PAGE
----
Top 5 phones before the smartphone era
The ‘Old is Gold’ phrase seems to have no relevance to the smartphone market today, as we witness a plethora of devices releasing each day, each with better capabilities. While companies are pushing boundaries of technology to an unimaginable extent, we take a look at some of the earlier mobile phones which, today, might seem obscure but were nothing short of a miracle in those times. Many of these models have been taken out from production, yet it’s worthwhile to remember them and wonder what made these phones the stars of those days.
Key features: sturdy, flash-torch, vibrating alert, AOL instant messaging (some variants)
The now reeling Finnish manufacturer was once a leading innovator in the mobile segment. And Nokia 1100 was its testimony: excellent build quality, light-weight, vibrator alert, built-in flashlight and what not. It was nothing short of a revolution, particularly in developing countries for which it was designed. A 50-message memory, alarms and reminders, stopwatch and games – all led to Nokia selling two hundred million models worldwide. That’s more than twice of iPhone 4 models sold. It almost became a cult phone, a phenomenon. Have a look at this comparison.
Key features: colour screen, polyphonic ringtones, very high standby time.
Emboldened by the success of the 1100, Nokia released the 1600 in 2005. Having a colour display was certainly a big thing to pull off at that time, and Nokia put 65K of them. It was one of the first ones to have a four-way scroll key (which ultimately became a standard for Nokia), polyphonic ringtones, 4MB internal memory and many attractive wallpapers and themes. With a 900 mAh Li-ion battery, the phone offered a staggering 450h of standby time and upto 5 h of talk time. A perfect reminiscent of Nokia’s days of glory.
Motorola Razr V3
Key features: new clamshell design, extremely thin, front LCD screen.
Think style quotient and the Moto Razr will flash upon that inward eye. The clamshell phone was an instant bombshell, selling two million units in two years worldwide. The phone had the thinnest profile at the time, and sported an electroluminescent keypad made out of a single metal wafer. It was also fitted with an industry standard mini USB port. But the highlight was the small LCD screen on the front: the caller’s name would flash upon it and you needed to just flip open to receive the call. How trendy!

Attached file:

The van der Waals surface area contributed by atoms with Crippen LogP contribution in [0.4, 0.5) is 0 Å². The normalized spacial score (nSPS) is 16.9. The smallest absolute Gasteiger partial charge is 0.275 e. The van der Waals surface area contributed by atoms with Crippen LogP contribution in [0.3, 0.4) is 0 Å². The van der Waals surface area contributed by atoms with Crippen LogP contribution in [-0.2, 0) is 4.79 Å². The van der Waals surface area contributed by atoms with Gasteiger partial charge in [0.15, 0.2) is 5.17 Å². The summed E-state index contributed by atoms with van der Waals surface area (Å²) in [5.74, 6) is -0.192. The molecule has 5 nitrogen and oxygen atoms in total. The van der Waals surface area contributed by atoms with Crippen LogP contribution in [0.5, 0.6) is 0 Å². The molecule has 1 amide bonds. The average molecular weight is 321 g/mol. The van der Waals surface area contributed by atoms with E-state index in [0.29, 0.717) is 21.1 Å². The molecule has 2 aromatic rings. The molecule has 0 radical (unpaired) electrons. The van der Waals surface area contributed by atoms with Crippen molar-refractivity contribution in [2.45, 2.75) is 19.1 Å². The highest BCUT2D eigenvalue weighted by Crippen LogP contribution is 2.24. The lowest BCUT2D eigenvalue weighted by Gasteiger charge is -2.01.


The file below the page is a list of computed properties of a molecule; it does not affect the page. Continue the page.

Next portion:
BlackBerry Bold 9000
Key features: A business-class phone, 3G-enabled, internet connectivity
A phone that came to define the Canadian company. BlackBerry Bold 9000 was a 3G-enabled QWERTY phone with a trackball and a good 222 pixels per inch density. With 1 GB internal memory and a microSD card slot, this one was certainly ahead of its times. With its internet connectivity and RIM’s business applications, BlackBerry Bold became the first choice for the executive class. But the timing couldn’t be right: the same year Apple released the iPhone and the phone had to be discontinued later.
Sony Ericsson W902
Key features: Dedicated music keys, MP3 ringtones, front and rear camera.
Sony Ericsson, too, had its days. When it launched the walkman series in 2008 with W902, people actually realized that music was an integral part of any phone. Having dedicated music keys and a cool pair of earphones was the biggest plus point. It had a TFT screen with 256K colours, MP3 ringtones, upto 8 GB extended memory, a stunning 5MP camera with LED flash and even a secondary camera for video calls. It was a dynamite of features and hooked everyone looking for a cool gadget.
Ah! That might have refreshed your memory a little. A look back at what it was certainly makes us think how far mobile technology has come, and how eventful has been the decade-long transition from a phone to a smartphone.
Abhishek Mittal is an engineering student by profession and a creative writer by passion. Pursuing his B.E. in Electrical and Electronics from BITS Pilani Hyderabad, he is the Co-Editor of Gadgetronica and is deeply interested in the latest happenings of the gadget-world. Often targeted as an Apple fanboy, Abhishek closely follows the business strategies of all the tech-giants, and sometimes predict the future too!
27 January, 2013